July 21, 2007

Altigen VOIP over the Internet

Filed under: Cisco — wansend @ 7:28 am

Following are notes for the Altigen Altiware OE 5.0A with Update 4 running on the Windows platform. Configuring Altigen VOIP to work over the Internet can be very tricky. Firewalls are the source of the problem on both the client and server side. Each end of the IP conversation needs to be able to independently contact the other end. If you don’t lock down ports on the server side, hackers will connect on UDP 137, 138, 139, 1026, 1027 and TCP 80, 139 and cause trouble.

Server-side solution: Take a second Cisco router that can bypass the firewall. On it you make the following tweeks:

access-list 105 remark Altigen VOIP ports allowed for route-map
access-list 105 permit tcp host eq 10032 any
access-list 105 permit tcp host any eq 1720
access-list 105 permit tcp host range 49152 50152 any
access-list 105 permit udp host range 49152 50152 any

interface Ethernet0/0
description Inside Network – to hubs.
ip policy route-map bypass-firewall

ip nat inside source static extendable no-alias no-payload

route-map bypass-firewall permit 10
description Bypass the firewall and go directly out to the Internet
match ip address 105
set ip next-hop

Client-side Solution: Go to the website and find a compatible router. Go ahead and try opening up those ports on your home wifi router before going with the dd-wrt method. Upgrade the router with version v.23 SP2 or better and configure the following client-side port-forwards:

Name Port(s) TCP/UDP Destination Port(s)
AltigenPhone 10032 tcp 10032
AltigenH.225 1720 tcp 1720
AltigenH.245 49152-50152 both same

1. Plug phone into one of my wireless router’s four ports.
2. Turn phone on and verify that it has an IP address from my DHCP server –
3. Change phone’s server IP via Menu > System > AW Server
4. Turn on phone’s NAT via Menu > Network > Enable NAT > Yes.
5. Register the phone via Menu > Register


May 17, 2007

Using Ping to find the largest MTU along a VPN route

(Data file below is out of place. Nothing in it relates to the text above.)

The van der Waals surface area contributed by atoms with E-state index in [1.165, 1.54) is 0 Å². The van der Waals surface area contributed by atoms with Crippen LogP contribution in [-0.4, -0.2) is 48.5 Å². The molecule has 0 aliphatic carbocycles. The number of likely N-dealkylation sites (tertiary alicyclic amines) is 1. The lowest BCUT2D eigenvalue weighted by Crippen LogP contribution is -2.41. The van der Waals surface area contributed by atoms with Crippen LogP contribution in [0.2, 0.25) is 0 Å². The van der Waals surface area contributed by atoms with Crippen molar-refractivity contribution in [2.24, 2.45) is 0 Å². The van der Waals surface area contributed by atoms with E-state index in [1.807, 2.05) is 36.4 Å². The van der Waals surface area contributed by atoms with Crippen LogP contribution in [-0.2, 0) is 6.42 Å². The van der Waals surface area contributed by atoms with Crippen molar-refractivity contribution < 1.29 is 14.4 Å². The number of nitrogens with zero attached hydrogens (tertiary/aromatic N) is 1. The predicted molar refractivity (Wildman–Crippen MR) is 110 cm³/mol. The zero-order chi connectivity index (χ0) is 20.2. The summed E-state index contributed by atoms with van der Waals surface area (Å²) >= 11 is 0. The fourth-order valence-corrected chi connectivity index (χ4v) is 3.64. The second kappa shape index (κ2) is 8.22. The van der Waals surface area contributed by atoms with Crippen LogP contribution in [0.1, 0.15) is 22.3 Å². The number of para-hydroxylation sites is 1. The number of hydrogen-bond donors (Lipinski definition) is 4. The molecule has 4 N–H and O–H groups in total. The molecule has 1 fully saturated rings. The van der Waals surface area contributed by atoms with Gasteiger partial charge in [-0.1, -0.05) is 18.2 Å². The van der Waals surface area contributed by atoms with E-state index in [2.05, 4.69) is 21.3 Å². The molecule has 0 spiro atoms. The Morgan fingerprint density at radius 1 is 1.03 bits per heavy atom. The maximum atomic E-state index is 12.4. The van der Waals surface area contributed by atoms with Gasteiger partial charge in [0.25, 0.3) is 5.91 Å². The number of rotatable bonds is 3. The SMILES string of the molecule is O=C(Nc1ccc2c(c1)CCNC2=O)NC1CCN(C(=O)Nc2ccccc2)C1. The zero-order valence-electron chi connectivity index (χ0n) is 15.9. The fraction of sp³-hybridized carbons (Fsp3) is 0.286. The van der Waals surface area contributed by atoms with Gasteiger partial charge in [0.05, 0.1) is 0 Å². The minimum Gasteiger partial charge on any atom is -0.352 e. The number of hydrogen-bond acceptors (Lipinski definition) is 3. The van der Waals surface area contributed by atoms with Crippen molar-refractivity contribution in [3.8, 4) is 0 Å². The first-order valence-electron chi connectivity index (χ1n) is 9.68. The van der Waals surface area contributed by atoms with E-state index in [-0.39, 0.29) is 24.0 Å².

Filed under: Cisco — wansend @ 11:24 pm

When a wide area network uses a VPN, additional overhead will cause packet fragmentation that can slow the network down and cause Microsoft Active Directory to grind to a halt. You can use Ping.exe and the [x+28=MTU] rule to determine the effective MTU that should be configured on the Cisco Router. MTU is the Maximum Transmittal Unit packet size. For this exercise [] is the remote IP of another Microsoft box that we are going to test pings to.

1. From a Microsoft box, ping – to make sure it is up across the VPN.

2. ping -f -l 1473     This will show you what a failed fragment ping looks like. 1473+28=1501 which automatically gets fragmented because it is greater than 1500, the default MTU.

3. Ping -f -l 1449     This failed for me, meaning an MTU of 1449+28=1477 wasn’t small enough.

4. Ping -f -l 1448     This pinged successfully for me, meaning an MTU of 1448+28=1476 didn’t get fragmented – which is good. I’m looking for the largest number I can get that doesn’t fail. Now I know what MTU to configure on my VPN routers – 1476.

5. Now go to the Cisco router configuration terminal mode for the VPN interface and add the line “ip mtu 1476” or whatever number you come up with in the last step. You shouldn’t have to add the line to the Ethernet interfaces because that would squelch all of the traffic, even browser traffic that doesn’t use the VPN.

When you hold down the MTU anywhere along the line of the router path, the routers will advertise the smallest MTU as part of the TCP/UDP negotiation process. You’d think MTU discovery would be automatic, but it is only half-automatic. Still this is better than using Regedit on every computer to tweek the MTU downward.

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